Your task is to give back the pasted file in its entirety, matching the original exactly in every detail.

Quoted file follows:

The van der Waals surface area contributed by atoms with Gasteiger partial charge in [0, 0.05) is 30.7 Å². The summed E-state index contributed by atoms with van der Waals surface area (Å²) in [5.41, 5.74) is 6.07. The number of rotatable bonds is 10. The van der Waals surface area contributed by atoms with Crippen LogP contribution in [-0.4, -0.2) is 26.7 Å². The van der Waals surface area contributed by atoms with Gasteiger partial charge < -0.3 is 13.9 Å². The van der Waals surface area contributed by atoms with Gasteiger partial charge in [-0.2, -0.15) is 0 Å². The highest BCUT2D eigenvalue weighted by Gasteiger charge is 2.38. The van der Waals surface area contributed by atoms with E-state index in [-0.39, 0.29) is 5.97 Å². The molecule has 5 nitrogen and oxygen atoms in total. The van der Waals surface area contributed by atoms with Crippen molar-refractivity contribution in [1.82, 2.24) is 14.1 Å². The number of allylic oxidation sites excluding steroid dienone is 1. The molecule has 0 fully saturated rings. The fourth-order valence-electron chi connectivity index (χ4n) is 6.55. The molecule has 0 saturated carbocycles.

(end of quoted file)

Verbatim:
The van der Waals surface area contributed by atoms with Gasteiger partial charge in [0, 0.05) is 30.7 Å². The summed E-state index contributed by atoms with van der Waals surface area (Å²) in [5.41, 5.74) is 6.07. The number of rotatable bonds is 10. The van der Waals surface area contributed by atoms with Crippen LogP contribution in [-0.4, -0.2) is 26.7 Å². The van der Waals surface area contributed by atoms with Gasteiger partial charge < -0.3 is 13.9 Å². The van der Waals surface area contributed by atoms with Gasteiger partial charge in [-0.2, -0.15) is 0 Å². The highest BCUT2D eigenvalue weighted by Gasteiger charge is 2.38. The van der Waals surface area contributed by atoms with E-state index in [-0.39, 0.29) is 5.97 Å². The molecule has 5 nitrogen and oxygen atoms in total. The van der Waals surface area contributed by atoms with Crippen molar-refractivity contribution in [1.82, 2.24) is 14.1 Å². The number of allylic oxidation sites excluding steroid dienone is 1. The molecule has 0 fully saturated rings. The fourth-order valence-electron chi connectivity index (χ4n) is 6.55. The molecule has 0 saturated carbocycles.